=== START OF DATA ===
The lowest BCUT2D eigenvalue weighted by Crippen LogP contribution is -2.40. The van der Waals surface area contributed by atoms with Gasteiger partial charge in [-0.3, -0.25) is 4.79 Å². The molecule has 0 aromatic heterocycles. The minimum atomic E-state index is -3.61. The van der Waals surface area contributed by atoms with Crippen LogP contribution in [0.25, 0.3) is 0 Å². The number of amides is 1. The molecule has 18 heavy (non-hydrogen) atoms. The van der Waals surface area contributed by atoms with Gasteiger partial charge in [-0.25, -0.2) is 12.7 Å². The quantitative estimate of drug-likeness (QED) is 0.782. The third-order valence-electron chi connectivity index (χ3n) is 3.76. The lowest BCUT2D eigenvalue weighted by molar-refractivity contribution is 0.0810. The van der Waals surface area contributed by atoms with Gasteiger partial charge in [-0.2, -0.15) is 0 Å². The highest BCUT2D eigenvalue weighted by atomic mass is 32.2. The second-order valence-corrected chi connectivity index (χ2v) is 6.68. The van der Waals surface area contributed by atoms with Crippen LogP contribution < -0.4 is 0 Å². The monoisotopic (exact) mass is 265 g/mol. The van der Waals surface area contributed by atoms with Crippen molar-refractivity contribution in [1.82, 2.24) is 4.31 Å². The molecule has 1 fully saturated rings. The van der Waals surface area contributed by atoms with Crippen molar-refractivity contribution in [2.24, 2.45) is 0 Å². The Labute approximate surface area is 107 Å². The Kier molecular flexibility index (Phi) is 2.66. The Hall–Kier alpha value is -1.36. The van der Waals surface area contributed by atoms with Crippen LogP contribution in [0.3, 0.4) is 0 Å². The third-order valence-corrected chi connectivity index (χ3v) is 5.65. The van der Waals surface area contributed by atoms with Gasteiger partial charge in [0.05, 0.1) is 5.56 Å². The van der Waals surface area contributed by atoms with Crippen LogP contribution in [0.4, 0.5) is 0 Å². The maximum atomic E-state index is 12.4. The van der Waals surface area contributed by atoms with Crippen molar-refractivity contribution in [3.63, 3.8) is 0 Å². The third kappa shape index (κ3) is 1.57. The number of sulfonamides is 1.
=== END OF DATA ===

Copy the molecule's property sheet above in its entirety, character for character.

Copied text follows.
The lowest BCUT2D eigenvalue weighted by Crippen LogP contribution is -2.40. The van der Waals surface area contributed by atoms with Gasteiger partial charge in [-0.3, -0.25) is 4.79 Å². The molecule has 0 aromatic heterocycles. The minimum atomic E-state index is -3.61. The van der Waals surface area contributed by atoms with Crippen LogP contribution in [0.25, 0.3) is 0 Å². The number of amides is 1. The molecule has 18 heavy (non-hydrogen) atoms. The van der Waals surface area contributed by atoms with Gasteiger partial charge in [-0.25, -0.2) is 12.7 Å². The quantitative estimate of drug-likeness (QED) is 0.782. The third-order valence-electron chi connectivity index (χ3n) is 3.76. The lowest BCUT2D eigenvalue weighted by molar-refractivity contribution is 0.0810. The van der Waals surface area contributed by atoms with Gasteiger partial charge in [-0.2, -0.15) is 0 Å². The highest BCUT2D eigenvalue weighted by atomic mass is 32.2. The second-order valence-corrected chi connectivity index (χ2v) is 6.68. The van der Waals surface area contributed by atoms with Crippen LogP contribution < -0.4 is 0 Å². The monoisotopic (exact) mass is 265 g/mol. The van der Waals surface area contributed by atoms with Crippen molar-refractivity contribution in [1.82, 2.24) is 4.31 Å². The molecule has 1 fully saturated rings. The van der Waals surface area contributed by atoms with Crippen molar-refractivity contribution in [2.24, 2.45) is 0 Å². The Labute approximate surface area is 107 Å². The Kier molecular flexibility index (Phi) is 2.66. The Hall–Kier alpha value is -1.36. The van der Waals surface area contributed by atoms with Crippen LogP contribution in [0.3, 0.4) is 0 Å². The third-order valence-corrected chi connectivity index (χ3v) is 5.65. The van der Waals surface area contributed by atoms with Gasteiger partial charge in [0.05, 0.1) is 5.56 Å². The van der Waals surface area contributed by atoms with Crippen LogP contribution in [0.4, 0.5) is 0 Å². The maximum atomic E-state index is 12.4. The van der Waals surface area contributed by atoms with Crippen molar-refractivity contribution in [3.63, 3.8) is 0 Å². The third kappa shape index (κ3) is 1.57. The number of sulfonamides is 1.